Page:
Sunday, May 23, 2010

When does a state court judgment for Larceny Satisfy Section 523(a)(4)?

In re Ormsby, 591 F.3d 1199 (9th Cir. 2010). The debtor argued that summary judgment was inappropriate because a state court judgement against debtor for larceny should not preclude debtor from contending that debtor did not commit larceny within the federal definition of the term. The 9th Circuit disagreed and held that summary judgment against debtor was appropriate because the state court judgment was sufficient to preclude relitigation of whether debtor's conduct meets the requirements of Section 523(a)(4).

The court cited Collier on Bankruptcy, which states that for purposes of Section 523(a)(4), a bankruptcy court is not bound by the state law definition of larceny but, rather, may follow federal common law, which defines larceny as a "felonious taking of another's personal property with intent to convert it or deprived the owner of the same."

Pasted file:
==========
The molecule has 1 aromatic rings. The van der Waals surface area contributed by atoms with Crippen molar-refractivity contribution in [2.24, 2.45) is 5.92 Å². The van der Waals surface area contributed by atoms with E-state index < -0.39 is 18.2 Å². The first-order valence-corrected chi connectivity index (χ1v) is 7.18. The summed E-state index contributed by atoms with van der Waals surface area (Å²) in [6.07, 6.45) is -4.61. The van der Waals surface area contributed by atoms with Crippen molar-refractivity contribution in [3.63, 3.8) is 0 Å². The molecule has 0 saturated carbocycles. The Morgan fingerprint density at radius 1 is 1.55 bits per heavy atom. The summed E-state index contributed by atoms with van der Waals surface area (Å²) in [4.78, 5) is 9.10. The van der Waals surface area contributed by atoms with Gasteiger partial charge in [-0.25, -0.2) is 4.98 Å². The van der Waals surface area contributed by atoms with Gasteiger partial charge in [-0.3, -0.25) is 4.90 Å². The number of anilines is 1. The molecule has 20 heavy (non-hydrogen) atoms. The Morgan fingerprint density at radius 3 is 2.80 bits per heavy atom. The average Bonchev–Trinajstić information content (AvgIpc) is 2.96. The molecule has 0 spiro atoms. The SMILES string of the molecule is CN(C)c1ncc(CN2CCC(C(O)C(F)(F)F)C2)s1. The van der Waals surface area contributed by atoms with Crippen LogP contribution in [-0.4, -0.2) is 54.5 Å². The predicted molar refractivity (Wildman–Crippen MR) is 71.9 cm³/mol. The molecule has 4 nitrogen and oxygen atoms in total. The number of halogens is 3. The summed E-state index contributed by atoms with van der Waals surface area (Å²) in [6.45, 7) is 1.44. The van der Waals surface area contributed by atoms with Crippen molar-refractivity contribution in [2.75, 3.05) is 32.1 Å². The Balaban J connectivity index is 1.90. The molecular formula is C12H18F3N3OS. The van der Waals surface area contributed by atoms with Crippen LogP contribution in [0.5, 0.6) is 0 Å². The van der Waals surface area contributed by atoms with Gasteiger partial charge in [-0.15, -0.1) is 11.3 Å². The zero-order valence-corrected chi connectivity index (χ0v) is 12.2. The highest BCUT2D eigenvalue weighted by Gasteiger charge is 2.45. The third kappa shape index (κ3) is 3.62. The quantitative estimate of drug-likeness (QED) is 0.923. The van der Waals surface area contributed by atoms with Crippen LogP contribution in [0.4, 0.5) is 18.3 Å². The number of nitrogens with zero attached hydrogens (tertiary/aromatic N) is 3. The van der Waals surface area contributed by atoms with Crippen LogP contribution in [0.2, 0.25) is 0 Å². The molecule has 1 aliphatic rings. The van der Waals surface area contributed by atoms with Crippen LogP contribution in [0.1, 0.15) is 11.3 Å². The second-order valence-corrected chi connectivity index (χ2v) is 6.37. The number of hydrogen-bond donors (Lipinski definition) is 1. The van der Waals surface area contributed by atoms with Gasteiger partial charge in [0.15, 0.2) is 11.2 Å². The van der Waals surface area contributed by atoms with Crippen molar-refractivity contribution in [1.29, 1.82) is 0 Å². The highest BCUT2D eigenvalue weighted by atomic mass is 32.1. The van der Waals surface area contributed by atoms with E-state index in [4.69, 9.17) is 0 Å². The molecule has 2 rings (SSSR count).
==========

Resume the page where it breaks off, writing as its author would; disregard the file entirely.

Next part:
The 9th Circuit determined that it was not bound to the state court's judgment. Nevertheless, the 9th Circuit found that the state court judgment provided enough information to determine that debtor's action amounted to fraud, since "intent may properly be inferred from the totality of the circumstances and the conduct of the person accused. Citing Kaye v. Rose (In re rose), 934 F.2d 901, 904 (7th Cir. 1991).
 
Warmest Regards,

Bob Schaller

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